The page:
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Spectrum: Autism Research News

Gauging intelligence in autism over time

by  /  12 December 2014

This article is more than five years old. Autism research — and science in general — is constantly evolving, so older articles may contain information or theories that have been reevaluated since their original publication date.

The Expert:
Somer Bishop
Assistant Professor, UCSF

When studying autism, intelligence is a critical variable. It can affect the manifestation of certain symptoms, such as social impairments and restricted and repetitive behaviors, and it helps to predict an individual’s response to treatment, as well as long-term outcome. This is well understood in the field.

Less well understood is the fact that, like all instruments, tests of intelligence are imperfect. In fact, these tests may be particularly problematic for individuals with autism — especially those who are nonverbal. The assumption that the intelligence quotient (IQ) is a valid and stable measure of an individual’s cognitive ability is not always true.

A number of studies have detailed the relatively minor inconsistencies that emerge when different IQ tests are used. Researchers hope, however, that large study samples will drown out these discrepancies.

A bigger problem is the lack of intelligence tests for individuals with low cognitive abilities. This has been dealt with in various ways, from excluding participants who cannot achieve a minimum standard IQ score, to assigning all participants below a certain threshold the lowest possible score, to calculating a ratio IQ, which takes into account an individual’s mental age.

All of these practices can be justified, but each of them carries significant limitations. In a study published earlier this fall in the Journal of Autism and Developmental Disorders, my colleagues and I highlighted some of the issues with using ratio IQs. Ratio IQs are calculated by dividing an individual’s ‘age equivalent’ by the individual’s chronological age and then multiplying by 100.

In young children who are capable of achieving a standard score, this score and the ratio IQ score seem to be highly convergent. But with age, the denominator keeps growing, artificially deflating the ratio.

We studied this problem in a sample of people with autism who were assessed from roughly age 2 through 19. Toddlers and preschoolers with standard or ratio IQ scores of 70 or above tended to achieve similar scores as young adults. But children with intellectual disability — defined as having an IQ below 70 — had more variable ratio IQ scores over time.

Most of these children’s scores drastically decreased as they got older. Modest gains in their mental age equivalents were offset by an ever-increasing denominator: their chronological age. A cross-sectional study comparing these individuals with others of different ages could further exaggerate the artificial drop in IQ introduced by using age ratios.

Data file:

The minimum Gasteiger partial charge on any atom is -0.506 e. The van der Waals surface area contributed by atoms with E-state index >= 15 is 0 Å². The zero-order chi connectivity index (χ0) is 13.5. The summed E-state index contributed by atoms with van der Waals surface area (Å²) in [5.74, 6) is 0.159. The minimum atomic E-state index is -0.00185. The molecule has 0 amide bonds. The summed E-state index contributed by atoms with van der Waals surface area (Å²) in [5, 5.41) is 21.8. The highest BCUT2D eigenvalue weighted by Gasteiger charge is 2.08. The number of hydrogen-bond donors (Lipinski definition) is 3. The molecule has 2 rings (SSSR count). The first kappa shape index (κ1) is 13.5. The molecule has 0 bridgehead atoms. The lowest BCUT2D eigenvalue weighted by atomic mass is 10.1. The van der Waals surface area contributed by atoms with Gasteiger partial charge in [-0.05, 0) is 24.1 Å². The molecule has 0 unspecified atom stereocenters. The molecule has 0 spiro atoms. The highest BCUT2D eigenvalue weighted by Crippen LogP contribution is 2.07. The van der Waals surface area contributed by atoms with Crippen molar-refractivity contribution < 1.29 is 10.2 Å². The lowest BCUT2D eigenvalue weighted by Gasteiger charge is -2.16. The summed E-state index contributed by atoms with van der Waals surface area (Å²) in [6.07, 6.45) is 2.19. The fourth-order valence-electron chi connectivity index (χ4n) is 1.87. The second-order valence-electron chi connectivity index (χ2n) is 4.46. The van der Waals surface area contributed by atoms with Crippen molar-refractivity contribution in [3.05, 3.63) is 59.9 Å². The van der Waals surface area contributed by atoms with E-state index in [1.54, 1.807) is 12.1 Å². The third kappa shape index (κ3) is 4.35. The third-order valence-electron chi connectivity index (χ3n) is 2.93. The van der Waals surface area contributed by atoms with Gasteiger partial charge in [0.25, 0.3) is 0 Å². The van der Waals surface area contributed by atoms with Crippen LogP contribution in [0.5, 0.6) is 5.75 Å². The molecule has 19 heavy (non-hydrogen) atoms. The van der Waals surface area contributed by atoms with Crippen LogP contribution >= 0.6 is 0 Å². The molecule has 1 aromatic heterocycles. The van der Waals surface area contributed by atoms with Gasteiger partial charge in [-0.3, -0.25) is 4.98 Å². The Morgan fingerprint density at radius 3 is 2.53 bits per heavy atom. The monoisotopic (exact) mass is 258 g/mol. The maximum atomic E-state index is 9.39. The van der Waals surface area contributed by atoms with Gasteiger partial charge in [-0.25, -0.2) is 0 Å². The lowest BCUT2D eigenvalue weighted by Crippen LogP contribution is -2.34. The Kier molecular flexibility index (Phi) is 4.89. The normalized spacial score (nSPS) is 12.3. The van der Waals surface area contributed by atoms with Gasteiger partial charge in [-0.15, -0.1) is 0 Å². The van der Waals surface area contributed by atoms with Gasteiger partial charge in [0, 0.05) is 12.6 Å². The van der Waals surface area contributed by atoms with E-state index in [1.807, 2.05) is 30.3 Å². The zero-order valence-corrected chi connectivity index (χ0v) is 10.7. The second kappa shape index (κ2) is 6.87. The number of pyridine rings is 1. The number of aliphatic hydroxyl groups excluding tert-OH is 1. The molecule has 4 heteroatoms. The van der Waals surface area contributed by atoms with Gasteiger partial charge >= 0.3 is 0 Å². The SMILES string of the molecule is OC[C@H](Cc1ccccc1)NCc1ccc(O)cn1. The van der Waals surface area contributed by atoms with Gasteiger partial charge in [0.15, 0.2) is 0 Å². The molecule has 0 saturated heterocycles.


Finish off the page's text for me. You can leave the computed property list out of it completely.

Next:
It is clear that we need tests that can more accurately reflect the abilities of individuals who have autism and a low IQ, particularly as they age into adolescence and adulthood. In the meantime, researchers must be aware of this problem when interpreting study results. For example, analyses that stratify individuals of different ages on the basis of cognitive ability rely on the assumption that IQ scores apply similarly across age (for example, having an IQ of 50 at age 4 should theoretically mean the same thing as having an IQ of 50 at age 14), but findings from our study suggest that is not the case.

Clinicians must also be cautious when discussing the meaning of these numbers, as it can be quite shocking for a parent to think that their child’s IQ score has dropped by 3 or more standard deviations over the course of several years.

Researchers and clinicians should consider including other measures to approximate cognitive ability, such as adaptive functioning, which uses parent reports to assess an individual’s ability to perform daily activities at home and in the community. Another approach may be to try to understand which mental age equivalents correspond to cognitive ability at a certain age. For instance, a nonverbal mental age of 4 or 5  after the chronological age of 12 might correspond to a moderate intellectual disability, whereas a nonverbal mental age of 2 might correspond to a severe intellectual disability.

Ultimately, however, we should aim to be less reliant on tests designed for young children, as the activities used to measure IQ in toddlers and preschoolers are less relevant for adolescents and adults, and may fail to capture their true cognitive abilities.

Somer Bishop is assistant professor of psychiatry at the University of California, San Francisco.